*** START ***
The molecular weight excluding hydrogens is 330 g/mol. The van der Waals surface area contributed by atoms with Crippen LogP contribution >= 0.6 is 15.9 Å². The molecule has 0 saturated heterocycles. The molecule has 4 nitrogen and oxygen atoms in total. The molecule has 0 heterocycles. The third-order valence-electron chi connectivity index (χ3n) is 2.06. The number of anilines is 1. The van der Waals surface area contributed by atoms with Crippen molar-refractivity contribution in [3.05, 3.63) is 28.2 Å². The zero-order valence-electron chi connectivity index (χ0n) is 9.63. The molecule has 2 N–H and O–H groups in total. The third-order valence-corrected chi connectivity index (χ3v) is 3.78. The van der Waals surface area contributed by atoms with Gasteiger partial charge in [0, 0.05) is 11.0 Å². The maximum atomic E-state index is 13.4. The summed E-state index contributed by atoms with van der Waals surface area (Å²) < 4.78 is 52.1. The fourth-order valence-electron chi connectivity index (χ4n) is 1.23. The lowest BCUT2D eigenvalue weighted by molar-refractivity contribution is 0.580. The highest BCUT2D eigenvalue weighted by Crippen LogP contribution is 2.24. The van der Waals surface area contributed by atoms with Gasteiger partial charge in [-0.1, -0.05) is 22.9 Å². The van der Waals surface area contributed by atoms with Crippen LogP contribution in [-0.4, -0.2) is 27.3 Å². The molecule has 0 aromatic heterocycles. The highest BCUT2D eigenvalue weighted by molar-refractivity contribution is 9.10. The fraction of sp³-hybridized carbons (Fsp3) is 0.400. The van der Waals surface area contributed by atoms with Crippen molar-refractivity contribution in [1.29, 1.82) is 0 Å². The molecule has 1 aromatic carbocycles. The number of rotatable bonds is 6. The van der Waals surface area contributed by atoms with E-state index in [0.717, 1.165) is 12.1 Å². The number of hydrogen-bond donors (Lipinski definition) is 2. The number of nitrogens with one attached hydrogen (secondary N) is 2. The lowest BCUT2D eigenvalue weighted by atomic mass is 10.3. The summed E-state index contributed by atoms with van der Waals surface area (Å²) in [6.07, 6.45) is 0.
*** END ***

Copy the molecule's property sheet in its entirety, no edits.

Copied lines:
The molecular weight excluding hydrogens is 330 g/mol. The van der Waals surface area contributed by atoms with Crippen LogP contribution >= 0.6 is 15.9 Å². The molecule has 0 saturated heterocycles. The molecule has 4 nitrogen and oxygen atoms in total. The molecule has 0 heterocycles. The third-order valence-electron chi connectivity index (χ3n) is 2.06. The number of anilines is 1. The van der Waals surface area contributed by atoms with Crippen molar-refractivity contribution in [3.05, 3.63) is 28.2 Å². The zero-order valence-electron chi connectivity index (χ0n) is 9.63. The molecule has 2 N–H and O–H groups in total. The third-order valence-corrected chi connectivity index (χ3v) is 3.78. The van der Waals surface area contributed by atoms with Gasteiger partial charge in [0, 0.05) is 11.0 Å². The maximum atomic E-state index is 13.4. The summed E-state index contributed by atoms with van der Waals surface area (Å²) < 4.78 is 52.1. The fourth-order valence-electron chi connectivity index (χ4n) is 1.23. The lowest BCUT2D eigenvalue weighted by molar-refractivity contribution is 0.580. The highest BCUT2D eigenvalue weighted by Crippen LogP contribution is 2.24. The van der Waals surface area contributed by atoms with Gasteiger partial charge in [-0.1, -0.05) is 22.9 Å². The van der Waals surface area contributed by atoms with Crippen LogP contribution in [-0.4, -0.2) is 27.3 Å². The molecule has 0 aromatic heterocycles. The highest BCUT2D eigenvalue weighted by molar-refractivity contribution is 9.10. The fraction of sp³-hybridized carbons (Fsp3) is 0.400. The van der Waals surface area contributed by atoms with Crippen molar-refractivity contribution in [1.29, 1.82) is 0 Å². The molecule has 1 aromatic carbocycles. The number of rotatable bonds is 6. The van der Waals surface area contributed by atoms with E-state index in [0.717, 1.165) is 12.1 Å². The number of hydrogen-bond donors (Lipinski definition) is 2. The number of nitrogens with one attached hydrogen (secondary N) is 2. The lowest BCUT2D eigenvalue weighted by atomic mass is 10.3. The summed E-state index contributed by atoms with van der Waals surface area (Å²) in [6.07, 6.45) is 0.